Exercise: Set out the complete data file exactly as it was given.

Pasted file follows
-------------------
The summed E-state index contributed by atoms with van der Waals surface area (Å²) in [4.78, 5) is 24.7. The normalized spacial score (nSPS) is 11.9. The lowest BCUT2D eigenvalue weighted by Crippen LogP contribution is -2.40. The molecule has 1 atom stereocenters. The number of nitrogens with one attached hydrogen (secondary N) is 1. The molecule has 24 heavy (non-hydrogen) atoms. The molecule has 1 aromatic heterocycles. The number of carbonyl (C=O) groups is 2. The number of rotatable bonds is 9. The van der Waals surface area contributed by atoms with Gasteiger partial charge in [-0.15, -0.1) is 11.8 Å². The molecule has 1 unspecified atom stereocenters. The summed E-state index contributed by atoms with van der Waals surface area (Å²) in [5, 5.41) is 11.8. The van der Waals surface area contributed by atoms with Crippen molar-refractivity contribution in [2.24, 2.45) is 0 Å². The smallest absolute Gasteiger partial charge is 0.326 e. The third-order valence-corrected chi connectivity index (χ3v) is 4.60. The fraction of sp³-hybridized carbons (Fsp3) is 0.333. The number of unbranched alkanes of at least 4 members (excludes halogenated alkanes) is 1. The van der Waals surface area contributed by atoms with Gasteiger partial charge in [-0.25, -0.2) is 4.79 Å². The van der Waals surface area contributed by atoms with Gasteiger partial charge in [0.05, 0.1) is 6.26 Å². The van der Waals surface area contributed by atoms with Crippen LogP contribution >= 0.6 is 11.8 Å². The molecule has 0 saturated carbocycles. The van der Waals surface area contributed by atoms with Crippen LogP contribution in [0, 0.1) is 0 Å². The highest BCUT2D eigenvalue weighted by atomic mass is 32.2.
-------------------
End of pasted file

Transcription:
The summed E-state index contributed by atoms with van der Waals surface area (Å²) in [4.78, 5) is 24.7. The normalized spacial score (nSPS) is 11.9. The lowest BCUT2D eigenvalue weighted by Crippen LogP contribution is -2.40. The molecule has 1 atom stereocenters. The number of nitrogens with one attached hydrogen (secondary N) is 1. The molecule has 24 heavy (non-hydrogen) atoms. The molecule has 1 aromatic heterocycles. The number of carbonyl (C=O) groups is 2. The number of rotatable bonds is 9. The van der Waals surface area contributed by atoms with Gasteiger partial charge in [-0.15, -0.1) is 11.8 Å². The molecule has 1 unspecified atom stereocenters. The summed E-state index contributed by atoms with van der Waals surface area (Å²) in [5, 5.41) is 11.8. The van der Waals surface area contributed by atoms with Crippen molar-refractivity contribution in [2.24, 2.45) is 0 Å². The smallest absolute Gasteiger partial charge is 0.326 e. The third-order valence-corrected chi connectivity index (χ3v) is 4.60. The fraction of sp³-hybridized carbons (Fsp3) is 0.333. The number of unbranched alkanes of at least 4 members (excludes halogenated alkanes) is 1. The van der Waals surface area contributed by atoms with Gasteiger partial charge in [-0.25, -0.2) is 4.79 Å². The van der Waals surface area contributed by atoms with Gasteiger partial charge in [0.05, 0.1) is 6.26 Å². The van der Waals surface area contributed by atoms with Crippen LogP contribution >= 0.6 is 11.8 Å². The molecule has 0 saturated carbocycles. The van der Waals surface area contributed by atoms with Crippen LogP contribution in [0, 0.1) is 0 Å². The highest BCUT2D eigenvalue weighted by atomic mass is 32.2.